Jaguar Fang necklace with text: "Mitigating Threats to Jaguar Conservation" Jaguar with text: "Background on Jaguars"
Jaguar with Text: "Stories" Jaguar brochure with Text: "Resources"


Jaguars are the largest species of cat in the Western Hemisphere. Recognized for their strength, stealth, and power, these large cats have inspired legends, influenced cultures, and are still popular symbols for cities, sports teams, and companies. Despite being so emblematic, jaguars are also under serious threat.

Habitat loss, wildlife trafficking, collisions with vehicles, and retaliatory killings by landowners and ranchers who fear that jaguars will kill their livestock have significantly lowered the population numbers of jaguars and threaten them with eventual extinction.

In recent years, the U.S. Fish and Wildlife Service International Affairs Program has been at the forefront of supporting jaguar conservation efforts throughout their range in Mexico, Central America, and South America. In the past four years alone, we have supported 23 projects in ten countries with over $1 million in funding. When jaguar habitat is conserved, many other species directly benefit.

Many of the projects we support, in addition to providing incentives to protect habitat, seek to alleviate fears about jaguars in communities through education. They also frequently provide landowners with concrete strategies and methods that reduce conflict in such a way that they and jaguars can peacefully co-exist. Landowners are better able to protect their livelihoods and economic interests, while also helping to protect jaguars. They achieve these goals by discouraging jaguars to come into contact with their livestock, by reforesting surrounding areas, and by helping to maintain their natural prey populations. Based on project reporting to date, most landowners who employ jaguar-friendly ranching techniques see a dramatic reduction in attacks and subsequent livestock mortality. A project in Paraguay has reduced cattle mortality from jaguar attacks by 80-100% at 12 intervened sites that cover an area more than 770 square miles. Another project in the Maya Biosphere of Guatemala has reduced cattle mortality from jaguar attacks by approximately 70% at 283 properties, covering about 11,603 hectares of land now under improved management.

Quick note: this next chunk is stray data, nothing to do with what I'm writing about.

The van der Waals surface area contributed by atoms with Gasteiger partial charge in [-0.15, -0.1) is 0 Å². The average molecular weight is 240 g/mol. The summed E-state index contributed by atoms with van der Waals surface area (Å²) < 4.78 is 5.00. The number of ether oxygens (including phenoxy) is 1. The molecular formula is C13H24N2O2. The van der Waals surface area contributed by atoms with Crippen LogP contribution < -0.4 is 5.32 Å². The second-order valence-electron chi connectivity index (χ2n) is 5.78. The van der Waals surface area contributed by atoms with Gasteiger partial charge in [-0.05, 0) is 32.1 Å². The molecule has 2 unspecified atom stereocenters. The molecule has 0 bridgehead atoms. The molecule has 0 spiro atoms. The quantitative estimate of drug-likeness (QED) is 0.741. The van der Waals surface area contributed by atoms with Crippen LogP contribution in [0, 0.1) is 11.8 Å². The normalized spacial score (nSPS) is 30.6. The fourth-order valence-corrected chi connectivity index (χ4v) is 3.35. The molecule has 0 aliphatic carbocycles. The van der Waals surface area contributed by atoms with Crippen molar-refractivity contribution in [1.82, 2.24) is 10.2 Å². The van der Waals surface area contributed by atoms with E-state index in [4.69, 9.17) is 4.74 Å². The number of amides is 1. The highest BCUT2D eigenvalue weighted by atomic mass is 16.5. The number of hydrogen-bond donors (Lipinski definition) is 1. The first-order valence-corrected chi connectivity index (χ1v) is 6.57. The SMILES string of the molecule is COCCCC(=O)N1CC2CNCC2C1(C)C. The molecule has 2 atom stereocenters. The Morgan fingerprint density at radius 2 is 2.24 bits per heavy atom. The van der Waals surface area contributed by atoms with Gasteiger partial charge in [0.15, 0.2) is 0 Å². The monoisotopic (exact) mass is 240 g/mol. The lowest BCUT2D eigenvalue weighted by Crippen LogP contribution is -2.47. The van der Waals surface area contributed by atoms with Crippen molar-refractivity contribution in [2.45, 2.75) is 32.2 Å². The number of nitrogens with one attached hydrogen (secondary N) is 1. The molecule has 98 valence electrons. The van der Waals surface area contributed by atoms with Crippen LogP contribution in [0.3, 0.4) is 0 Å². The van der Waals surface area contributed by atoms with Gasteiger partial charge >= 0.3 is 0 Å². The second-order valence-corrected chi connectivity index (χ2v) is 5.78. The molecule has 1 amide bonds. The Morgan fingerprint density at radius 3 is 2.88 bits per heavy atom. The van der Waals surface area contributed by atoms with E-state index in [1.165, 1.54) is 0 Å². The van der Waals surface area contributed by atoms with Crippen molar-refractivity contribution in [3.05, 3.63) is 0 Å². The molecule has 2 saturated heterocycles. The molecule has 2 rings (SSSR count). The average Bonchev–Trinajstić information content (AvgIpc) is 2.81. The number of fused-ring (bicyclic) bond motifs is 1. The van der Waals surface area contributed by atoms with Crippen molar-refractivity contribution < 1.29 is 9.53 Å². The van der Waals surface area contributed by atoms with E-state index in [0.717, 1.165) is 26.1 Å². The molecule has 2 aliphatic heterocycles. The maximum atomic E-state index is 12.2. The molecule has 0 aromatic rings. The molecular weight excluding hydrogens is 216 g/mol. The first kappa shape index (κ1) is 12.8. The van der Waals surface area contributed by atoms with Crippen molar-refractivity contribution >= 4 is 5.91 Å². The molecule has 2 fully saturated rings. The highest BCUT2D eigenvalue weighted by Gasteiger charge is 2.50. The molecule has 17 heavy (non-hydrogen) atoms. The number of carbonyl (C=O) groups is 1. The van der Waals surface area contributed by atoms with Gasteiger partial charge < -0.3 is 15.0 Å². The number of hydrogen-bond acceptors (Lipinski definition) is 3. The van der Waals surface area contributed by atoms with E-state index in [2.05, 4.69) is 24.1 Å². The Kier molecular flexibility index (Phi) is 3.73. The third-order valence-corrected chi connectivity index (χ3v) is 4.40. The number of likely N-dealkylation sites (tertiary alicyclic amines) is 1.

Background on Jaguars

A croaching jaguar. Credit:

Credit: Douglas Trent / Creative Commons


The historic and current range of jaguars.
Credit: IUCN Red List / Creative Commons

Historic and Current Range